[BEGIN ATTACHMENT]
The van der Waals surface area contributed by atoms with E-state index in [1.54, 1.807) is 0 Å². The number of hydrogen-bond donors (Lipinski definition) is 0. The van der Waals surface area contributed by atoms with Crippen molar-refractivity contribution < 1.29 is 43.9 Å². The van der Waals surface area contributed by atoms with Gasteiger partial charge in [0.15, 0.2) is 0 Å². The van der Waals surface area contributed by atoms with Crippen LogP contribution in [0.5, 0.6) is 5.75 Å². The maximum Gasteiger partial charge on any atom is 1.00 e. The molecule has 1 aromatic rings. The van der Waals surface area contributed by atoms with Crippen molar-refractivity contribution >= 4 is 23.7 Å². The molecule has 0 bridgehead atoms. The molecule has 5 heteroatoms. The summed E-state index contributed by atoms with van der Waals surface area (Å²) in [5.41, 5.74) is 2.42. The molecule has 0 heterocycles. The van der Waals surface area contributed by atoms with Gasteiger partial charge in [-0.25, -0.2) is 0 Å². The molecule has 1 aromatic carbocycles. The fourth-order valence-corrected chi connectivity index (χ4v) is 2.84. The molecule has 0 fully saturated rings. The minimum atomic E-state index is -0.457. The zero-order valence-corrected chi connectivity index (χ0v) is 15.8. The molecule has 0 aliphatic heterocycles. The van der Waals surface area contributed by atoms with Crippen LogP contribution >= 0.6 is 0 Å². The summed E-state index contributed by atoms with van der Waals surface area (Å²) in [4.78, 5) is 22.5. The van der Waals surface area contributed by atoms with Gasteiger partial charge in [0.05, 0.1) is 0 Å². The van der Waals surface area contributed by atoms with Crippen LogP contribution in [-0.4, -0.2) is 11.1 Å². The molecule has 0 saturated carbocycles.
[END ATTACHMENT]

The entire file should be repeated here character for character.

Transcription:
The van der Waals surface area contributed by atoms with E-state index in [1.54, 1.807) is 0 Å². The number of hydrogen-bond donors (Lipinski definition) is 0. The van der Waals surface area contributed by atoms with Crippen molar-refractivity contribution < 1.29 is 43.9 Å². The van der Waals surface area contributed by atoms with Gasteiger partial charge in [0.15, 0.2) is 0 Å². The van der Waals surface area contributed by atoms with Crippen LogP contribution in [0.5, 0.6) is 5.75 Å². The maximum Gasteiger partial charge on any atom is 1.00 e. The molecule has 1 aromatic rings. The van der Waals surface area contributed by atoms with Crippen molar-refractivity contribution >= 4 is 23.7 Å². The molecule has 0 bridgehead atoms. The molecule has 5 heteroatoms. The summed E-state index contributed by atoms with van der Waals surface area (Å²) in [5.41, 5.74) is 2.42. The molecule has 0 heterocycles. The van der Waals surface area contributed by atoms with Gasteiger partial charge in [-0.25, -0.2) is 0 Å². The molecule has 1 aromatic carbocycles. The fourth-order valence-corrected chi connectivity index (χ4v) is 2.84. The molecule has 0 fully saturated rings. The minimum atomic E-state index is -0.457. The zero-order valence-corrected chi connectivity index (χ0v) is 15.8. The molecule has 0 aliphatic heterocycles. The van der Waals surface area contributed by atoms with Crippen LogP contribution >= 0.6 is 0 Å². The summed E-state index contributed by atoms with van der Waals surface area (Å²) in [4.78, 5) is 22.5. The van der Waals surface area contributed by atoms with Gasteiger partial charge in [0.05, 0.1) is 0 Å². The van der Waals surface area contributed by atoms with Crippen LogP contribution in [-0.4, -0.2) is 11.1 Å². The molecule has 0 saturated carbocycles.